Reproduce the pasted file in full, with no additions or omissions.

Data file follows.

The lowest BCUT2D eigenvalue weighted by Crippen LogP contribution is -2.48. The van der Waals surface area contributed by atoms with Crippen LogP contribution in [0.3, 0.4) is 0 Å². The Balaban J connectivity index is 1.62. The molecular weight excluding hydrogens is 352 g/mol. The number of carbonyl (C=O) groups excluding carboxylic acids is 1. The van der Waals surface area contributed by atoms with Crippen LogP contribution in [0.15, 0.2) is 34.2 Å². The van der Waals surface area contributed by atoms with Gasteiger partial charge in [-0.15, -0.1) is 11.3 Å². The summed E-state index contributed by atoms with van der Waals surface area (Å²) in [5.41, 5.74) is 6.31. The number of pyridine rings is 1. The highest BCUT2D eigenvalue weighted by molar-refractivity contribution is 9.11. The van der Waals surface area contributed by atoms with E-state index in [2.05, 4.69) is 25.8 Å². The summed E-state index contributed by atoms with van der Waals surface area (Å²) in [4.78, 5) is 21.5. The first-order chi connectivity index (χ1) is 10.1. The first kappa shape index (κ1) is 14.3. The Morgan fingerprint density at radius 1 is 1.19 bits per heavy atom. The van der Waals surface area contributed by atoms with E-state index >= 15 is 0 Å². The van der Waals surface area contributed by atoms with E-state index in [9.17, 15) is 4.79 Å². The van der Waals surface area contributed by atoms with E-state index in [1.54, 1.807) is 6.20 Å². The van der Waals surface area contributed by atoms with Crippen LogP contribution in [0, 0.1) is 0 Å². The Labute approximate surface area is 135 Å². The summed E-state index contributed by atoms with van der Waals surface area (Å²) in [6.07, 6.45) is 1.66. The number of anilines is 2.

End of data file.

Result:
The lowest BCUT2D eigenvalue weighted by Crippen LogP contribution is -2.48. The van der Waals surface area contributed by atoms with Crippen LogP contribution in [0.3, 0.4) is 0 Å². The Balaban J connectivity index is 1.62. The molecular weight excluding hydrogens is 352 g/mol. The number of carbonyl (C=O) groups excluding carboxylic acids is 1. The van der Waals surface area contributed by atoms with Crippen LogP contribution in [0.15, 0.2) is 34.2 Å². The van der Waals surface area contributed by atoms with Gasteiger partial charge in [-0.15, -0.1) is 11.3 Å². The summed E-state index contributed by atoms with van der Waals surface area (Å²) in [5.41, 5.74) is 6.31. The number of pyridine rings is 1. The highest BCUT2D eigenvalue weighted by molar-refractivity contribution is 9.11. The van der Waals surface area contributed by atoms with E-state index in [2.05, 4.69) is 25.8 Å². The summed E-state index contributed by atoms with van der Waals surface area (Å²) in [4.78, 5) is 21.5. The first-order chi connectivity index (χ1) is 10.1. The first kappa shape index (κ1) is 14.3. The Morgan fingerprint density at radius 1 is 1.19 bits per heavy atom. The van der Waals surface area contributed by atoms with E-state index >= 15 is 0 Å². The van der Waals surface area contributed by atoms with E-state index in [9.17, 15) is 4.79 Å². The van der Waals surface area contributed by atoms with E-state index in [1.54, 1.807) is 6.20 Å². The van der Waals surface area contributed by atoms with Crippen LogP contribution in [0, 0.1) is 0 Å². The Labute approximate surface area is 135 Å². The summed E-state index contributed by atoms with van der Waals surface area (Å²) in [6.07, 6.45) is 1.66. The number of anilines is 2.